A Massachusetts woman died from the Eastern Equine Encephalitis (EEE) virus over the weekend and three others in the state have the sickness.
Family members said that Laurie Sylvia died after contracting the virus.
Daughter Jen Sylvia wrote on Facebook: “Today I had to say goodbye to my best friend. She was such a beautiful soul. I don’t know where to go from here. I just don’t understand how such a beautiful person could be taken from me so soon. I wasn’t done.”
Laurie Sylvia, who was a real estate agent and a Fairhaven resident, was the wife of Teamsters Local 59 President Robert Sylvia Jr. The union said on Saturday, Aug. 24 that Sylvia’s “condition has deteriorated and regrettably the family is preparing for the worst.” On Sunday, the union added: “It is with great sadness and heavy hearts that we inform you Laurie Sylvia has passed away. All of us here at Teamsters Local 59 extend our sincere and deepest sympathies to Bob and his family.”
Today I had to say goodbye to my best friend. My mum was my favorite person in the world. She brought light and joy to…
The Massachusetts Department of Public Health said in a statement Sunday night that laboratory tests confirmed the fourth human case of the virus in the state this year. The statement identified the woman as a female over the age of 50 living in southern Bristol County but did not state her name.
“EEE virus has been found in 333 mosquito samples this year, many of them from species of mosquitoes capable of spreading the virus to people,” the agency stated.
The Fairhaven Police Department said in a statement: “Official word has not yet been received from the state confirming EEE but please use caution when you’re out and about. Our thoughts are with this Fairhaven family.”
Eastern Equine Encephalitis is a rare virus that causes brain infections, according to the Centers for Disease Control. Approximately 30 percent of people with EEE die and many survivors have ongoing neurologic problems.
Symptoms typically appear after four to 10 days and include chills, fever, and malaise. The illness can last one to two weeks. Death usually happens two to 10 days after symptoms start appearing “but can occur much later,” the agency stated.
“Of those who recover, many are left with disabling and progressive mental and physical sequelae, which can range from minimal brain dysfunction to severe intellectual impairment, personality disorders, seizures, paralysis, and cranial nerve dysfunction. Many patients with severe sequelae die within a few years.”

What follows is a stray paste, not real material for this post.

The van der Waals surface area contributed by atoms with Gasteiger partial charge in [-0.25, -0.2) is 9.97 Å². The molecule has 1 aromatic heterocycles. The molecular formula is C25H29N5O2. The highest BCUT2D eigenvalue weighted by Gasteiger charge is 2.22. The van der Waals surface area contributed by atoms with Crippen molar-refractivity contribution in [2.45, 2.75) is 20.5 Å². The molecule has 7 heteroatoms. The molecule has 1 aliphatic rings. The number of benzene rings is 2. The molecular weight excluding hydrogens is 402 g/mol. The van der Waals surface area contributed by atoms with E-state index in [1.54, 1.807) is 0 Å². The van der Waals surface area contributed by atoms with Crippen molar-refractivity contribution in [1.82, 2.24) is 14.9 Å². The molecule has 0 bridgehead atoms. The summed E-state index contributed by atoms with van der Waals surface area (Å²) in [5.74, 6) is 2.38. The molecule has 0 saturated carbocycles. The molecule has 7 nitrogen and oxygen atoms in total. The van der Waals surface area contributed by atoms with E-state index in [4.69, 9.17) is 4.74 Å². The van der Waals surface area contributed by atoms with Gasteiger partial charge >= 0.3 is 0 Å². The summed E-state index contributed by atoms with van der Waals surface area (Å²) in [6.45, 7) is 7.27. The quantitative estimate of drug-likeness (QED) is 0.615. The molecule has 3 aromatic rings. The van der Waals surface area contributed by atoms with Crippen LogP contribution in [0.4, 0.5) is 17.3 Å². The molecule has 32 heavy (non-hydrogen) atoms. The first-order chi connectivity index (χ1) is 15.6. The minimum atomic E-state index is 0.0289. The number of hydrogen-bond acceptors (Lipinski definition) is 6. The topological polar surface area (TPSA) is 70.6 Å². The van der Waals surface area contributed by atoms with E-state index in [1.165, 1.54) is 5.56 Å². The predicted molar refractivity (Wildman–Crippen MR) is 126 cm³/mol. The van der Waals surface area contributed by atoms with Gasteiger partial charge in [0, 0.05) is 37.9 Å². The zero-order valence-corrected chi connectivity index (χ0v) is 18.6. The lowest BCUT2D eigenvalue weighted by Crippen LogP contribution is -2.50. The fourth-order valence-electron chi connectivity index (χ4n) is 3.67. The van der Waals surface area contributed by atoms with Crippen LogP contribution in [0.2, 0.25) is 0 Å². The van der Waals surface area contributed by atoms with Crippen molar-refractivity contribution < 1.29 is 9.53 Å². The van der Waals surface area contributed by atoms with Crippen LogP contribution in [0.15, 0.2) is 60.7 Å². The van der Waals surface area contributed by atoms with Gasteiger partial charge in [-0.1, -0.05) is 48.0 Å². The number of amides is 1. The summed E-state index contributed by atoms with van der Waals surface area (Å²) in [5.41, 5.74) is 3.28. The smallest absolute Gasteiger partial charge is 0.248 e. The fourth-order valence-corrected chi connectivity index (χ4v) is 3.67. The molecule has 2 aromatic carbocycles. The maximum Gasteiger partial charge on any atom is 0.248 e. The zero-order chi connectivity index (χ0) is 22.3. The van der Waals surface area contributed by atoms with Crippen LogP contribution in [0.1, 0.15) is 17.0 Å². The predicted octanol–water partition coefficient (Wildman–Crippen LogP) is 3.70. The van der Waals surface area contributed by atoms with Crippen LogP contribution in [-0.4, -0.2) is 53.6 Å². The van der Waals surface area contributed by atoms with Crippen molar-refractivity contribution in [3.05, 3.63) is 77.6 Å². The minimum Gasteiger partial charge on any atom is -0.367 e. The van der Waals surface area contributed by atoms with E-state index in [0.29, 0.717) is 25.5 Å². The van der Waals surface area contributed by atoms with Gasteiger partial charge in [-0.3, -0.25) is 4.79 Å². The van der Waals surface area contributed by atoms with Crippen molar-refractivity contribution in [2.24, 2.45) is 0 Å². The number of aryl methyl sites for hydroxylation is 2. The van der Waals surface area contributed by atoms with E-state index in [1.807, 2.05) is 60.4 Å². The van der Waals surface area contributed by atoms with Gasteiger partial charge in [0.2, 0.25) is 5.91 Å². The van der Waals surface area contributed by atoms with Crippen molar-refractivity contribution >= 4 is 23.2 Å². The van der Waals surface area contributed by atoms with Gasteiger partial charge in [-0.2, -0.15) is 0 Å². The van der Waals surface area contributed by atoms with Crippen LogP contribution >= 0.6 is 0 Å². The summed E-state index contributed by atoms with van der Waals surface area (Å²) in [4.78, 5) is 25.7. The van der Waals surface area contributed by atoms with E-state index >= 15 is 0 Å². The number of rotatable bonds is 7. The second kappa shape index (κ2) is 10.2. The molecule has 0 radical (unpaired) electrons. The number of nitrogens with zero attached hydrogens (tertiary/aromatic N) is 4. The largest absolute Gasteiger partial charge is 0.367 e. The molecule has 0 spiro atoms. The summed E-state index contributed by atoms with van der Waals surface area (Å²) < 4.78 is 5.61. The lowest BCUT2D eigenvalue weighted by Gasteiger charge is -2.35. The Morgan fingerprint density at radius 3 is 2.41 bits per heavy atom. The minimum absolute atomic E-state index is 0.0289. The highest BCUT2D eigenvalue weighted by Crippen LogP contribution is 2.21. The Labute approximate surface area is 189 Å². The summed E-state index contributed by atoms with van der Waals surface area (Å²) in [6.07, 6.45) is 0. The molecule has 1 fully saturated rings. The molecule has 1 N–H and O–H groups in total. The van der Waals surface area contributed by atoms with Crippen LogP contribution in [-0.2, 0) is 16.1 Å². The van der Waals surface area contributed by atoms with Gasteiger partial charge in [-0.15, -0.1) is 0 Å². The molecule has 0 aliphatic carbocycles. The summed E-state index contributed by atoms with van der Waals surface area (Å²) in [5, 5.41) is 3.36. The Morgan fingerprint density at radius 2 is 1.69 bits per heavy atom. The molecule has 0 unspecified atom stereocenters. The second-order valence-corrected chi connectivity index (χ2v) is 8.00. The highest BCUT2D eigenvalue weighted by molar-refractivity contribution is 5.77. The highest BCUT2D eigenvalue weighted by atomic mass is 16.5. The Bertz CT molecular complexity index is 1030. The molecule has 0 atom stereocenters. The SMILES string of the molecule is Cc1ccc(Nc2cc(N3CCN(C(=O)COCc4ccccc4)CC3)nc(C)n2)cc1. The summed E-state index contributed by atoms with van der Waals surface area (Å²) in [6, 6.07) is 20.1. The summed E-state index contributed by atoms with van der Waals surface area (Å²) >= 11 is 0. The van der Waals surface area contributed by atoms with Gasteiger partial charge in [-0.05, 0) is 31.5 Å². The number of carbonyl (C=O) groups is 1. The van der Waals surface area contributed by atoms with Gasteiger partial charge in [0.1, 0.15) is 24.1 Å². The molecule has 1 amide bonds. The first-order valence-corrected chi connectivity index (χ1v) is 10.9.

The virus is transmitted to humans by infected mosquitos. A high of 15 cases were reported in the United States in 2012, with a drop to five cases in 2017 and six cases in 2018. Florida had 13 cases between 2009 and 2018; Massachusetts had the second-highest number with 10.
The virus was detected in nearby Rhode Island for the first time this year on Aug. 6.
The town of Fairhaven said on its website earlier this month that there would be spraying for mosquitos in the southeastern part of the state starting on Aug. 21 and continuing for several nights.
“It remains critically important for people in communities at critical, high and moderate risk for EEE to continue to take personal precautions against mosquito bites. These steps include using EPA-approved bug spray, wearing long sleeves and pants outdoors to reduce exposed skin, and canceling outdoor activities in the hours from dusk to dawn when mosquitoes are most active,” it stated.
Repellants that include DEET or oil of lemon eucalyptus should be used, except on infants under two months old and only concentrations of 30 percent or less on children older than three. Oil of lemon eucalyptus should not be used on children under three, the town of Fairhaven said in its website.